Closing the gap of sensory input
Providing visual information about yourself in conversations also resonates on a neurological level. When all we have is the sound of a voice to go on, many of the signals that help us to understand each other, such as appearance, body language, mood and context, are absent. So whether you are communicating by phone, conference call or through a computer, a visual reference of a video feed or a photo serves the vital purpose of closing the gap created by physical distance and lack of sensory input.
Particularly when working with colleagues located in other parts of the world, giving a visual impression of yourself is the first step to cultural bridge-building. You may never have the opportunity to meet each other in person, so a photo or a webcam answers the basic human need to be able to connect a face to a voice.
''I look terrible on photos''
When I broach this topic during trainings, there are inevitably some small ''aha'' moments followed by a commitment to post a photo portrait and start using webcams as much as possible. There are also some understandably more reticent reactions: "I look terrible on photos",
"I don't like to see myself on camera.", "We can't dress casually if our customers can see us", or ''Nobody knows how to use the webcam on the conference equipment.", to mention a few.
While the above sentiments are real, they do reveal a basic misconception about virtual interactions: that digital distance somehow lets us off the hook when it comes to being a totally committed partner in a professional conversation. Would you really consider delivering a report to your boss in your pyjamas? Would you arrive at a customers office wearing a mask because you don't like how you look that day, and proceed to give a presentation with equipment you have never bothered to learn how to use?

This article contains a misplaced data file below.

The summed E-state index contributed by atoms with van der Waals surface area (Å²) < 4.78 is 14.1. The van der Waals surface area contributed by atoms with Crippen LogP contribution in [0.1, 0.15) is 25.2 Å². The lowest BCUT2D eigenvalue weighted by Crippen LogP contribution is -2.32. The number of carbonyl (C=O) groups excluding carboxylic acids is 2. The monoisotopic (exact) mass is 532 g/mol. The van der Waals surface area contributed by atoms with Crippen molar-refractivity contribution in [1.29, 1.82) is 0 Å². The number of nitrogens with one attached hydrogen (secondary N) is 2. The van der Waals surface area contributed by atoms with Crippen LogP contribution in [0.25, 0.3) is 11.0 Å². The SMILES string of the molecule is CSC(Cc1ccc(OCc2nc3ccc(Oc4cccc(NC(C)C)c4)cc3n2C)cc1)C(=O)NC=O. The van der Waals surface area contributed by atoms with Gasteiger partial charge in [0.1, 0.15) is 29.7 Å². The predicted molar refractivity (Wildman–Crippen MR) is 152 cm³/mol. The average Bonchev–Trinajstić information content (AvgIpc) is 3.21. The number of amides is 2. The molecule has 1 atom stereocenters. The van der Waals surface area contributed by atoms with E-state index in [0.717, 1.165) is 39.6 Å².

So by following the rule of thumb to engage in every virtual conversation with the same degree of alertness and commitment as if it was a face to face encounter, making yourself more "digitally visible'' takes on a new kind of urgency.
If you are still on the fence about raising your visual profile, it could be useful to reflect on your role and your purpose in the conversation / presentation. What could be the advantage of providing a visual reference to yourself in terms of getting your message across, or persuading others to agree with your point of view ? What could be the costs - short term and long term - of keeping a low profile visually, making it harder to distinguish your voice from others in a discussion. To what extent could that undermine you? Is there also some benefit to you?
6 tips for optimizing your personal ID on virtual channels
Remember: what you think and what you have to say is important, so make sure you are clearly identifiable as the source. Don't be satisfied with a white silhouette against a grey background. You are more than that! Take ownership of your virtual presence and start showing your face today.
Lisa Ross-Marcus is an Executive Life Coach and Intercultural Consultant based
Lisa Ross-Marcus, founder of In-Coaching, is an executive life coach and a intercultural trainer.